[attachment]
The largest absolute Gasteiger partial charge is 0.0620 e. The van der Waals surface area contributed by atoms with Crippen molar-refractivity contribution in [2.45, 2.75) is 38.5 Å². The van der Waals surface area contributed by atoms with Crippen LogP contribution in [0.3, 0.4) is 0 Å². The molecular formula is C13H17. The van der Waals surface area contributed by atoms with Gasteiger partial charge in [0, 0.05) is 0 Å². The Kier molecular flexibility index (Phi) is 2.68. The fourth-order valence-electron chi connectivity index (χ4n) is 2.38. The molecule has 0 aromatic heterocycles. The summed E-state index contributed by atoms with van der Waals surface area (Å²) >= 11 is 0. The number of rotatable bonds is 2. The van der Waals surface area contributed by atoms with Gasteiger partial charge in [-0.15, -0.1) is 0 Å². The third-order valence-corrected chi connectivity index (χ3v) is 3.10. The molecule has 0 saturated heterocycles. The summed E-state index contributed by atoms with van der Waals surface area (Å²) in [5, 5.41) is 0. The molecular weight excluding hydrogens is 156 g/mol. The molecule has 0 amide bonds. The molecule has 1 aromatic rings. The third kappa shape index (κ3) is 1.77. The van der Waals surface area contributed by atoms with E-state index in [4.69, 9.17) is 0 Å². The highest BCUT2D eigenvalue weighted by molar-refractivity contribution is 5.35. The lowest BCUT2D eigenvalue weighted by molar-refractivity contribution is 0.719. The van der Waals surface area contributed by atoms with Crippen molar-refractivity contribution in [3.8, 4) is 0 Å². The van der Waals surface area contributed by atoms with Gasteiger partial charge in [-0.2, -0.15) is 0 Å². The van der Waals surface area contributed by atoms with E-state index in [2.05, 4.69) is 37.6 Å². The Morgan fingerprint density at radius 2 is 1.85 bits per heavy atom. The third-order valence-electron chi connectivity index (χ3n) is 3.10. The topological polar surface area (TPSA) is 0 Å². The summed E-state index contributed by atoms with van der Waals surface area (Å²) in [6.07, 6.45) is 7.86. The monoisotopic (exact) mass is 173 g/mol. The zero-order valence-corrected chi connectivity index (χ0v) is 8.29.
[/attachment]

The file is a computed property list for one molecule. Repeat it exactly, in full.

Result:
The largest absolute Gasteiger partial charge is 0.0620 e. The van der Waals surface area contributed by atoms with Crippen molar-refractivity contribution in [2.45, 2.75) is 38.5 Å². The van der Waals surface area contributed by atoms with Crippen LogP contribution in [0.3, 0.4) is 0 Å². The molecular formula is C13H17. The van der Waals surface area contributed by atoms with Gasteiger partial charge in [0, 0.05) is 0 Å². The Kier molecular flexibility index (Phi) is 2.68. The fourth-order valence-electron chi connectivity index (χ4n) is 2.38. The molecule has 0 aromatic heterocycles. The summed E-state index contributed by atoms with van der Waals surface area (Å²) >= 11 is 0. The number of rotatable bonds is 2. The van der Waals surface area contributed by atoms with Gasteiger partial charge in [-0.15, -0.1) is 0 Å². The third-order valence-corrected chi connectivity index (χ3v) is 3.10. The molecule has 0 saturated heterocycles. The summed E-state index contributed by atoms with van der Waals surface area (Å²) in [5, 5.41) is 0. The molecular weight excluding hydrogens is 156 g/mol. The molecule has 0 amide bonds. The molecule has 1 aromatic rings. The third kappa shape index (κ3) is 1.77. The van der Waals surface area contributed by atoms with E-state index in [4.69, 9.17) is 0 Å². The highest BCUT2D eigenvalue weighted by molar-refractivity contribution is 5.35. The lowest BCUT2D eigenvalue weighted by molar-refractivity contribution is 0.719. The van der Waals surface area contributed by atoms with Crippen molar-refractivity contribution in [3.8, 4) is 0 Å². The van der Waals surface area contributed by atoms with Gasteiger partial charge in [-0.2, -0.15) is 0 Å². The van der Waals surface area contributed by atoms with E-state index in [2.05, 4.69) is 37.6 Å². The Morgan fingerprint density at radius 2 is 1.85 bits per heavy atom. The third-order valence-electron chi connectivity index (χ3n) is 3.10. The topological polar surface area (TPSA) is 0 Å². The summed E-state index contributed by atoms with van der Waals surface area (Å²) in [6.07, 6.45) is 7.86. The monoisotopic (exact) mass is 173 g/mol. The zero-order valence-corrected chi connectivity index (χ0v) is 8.29.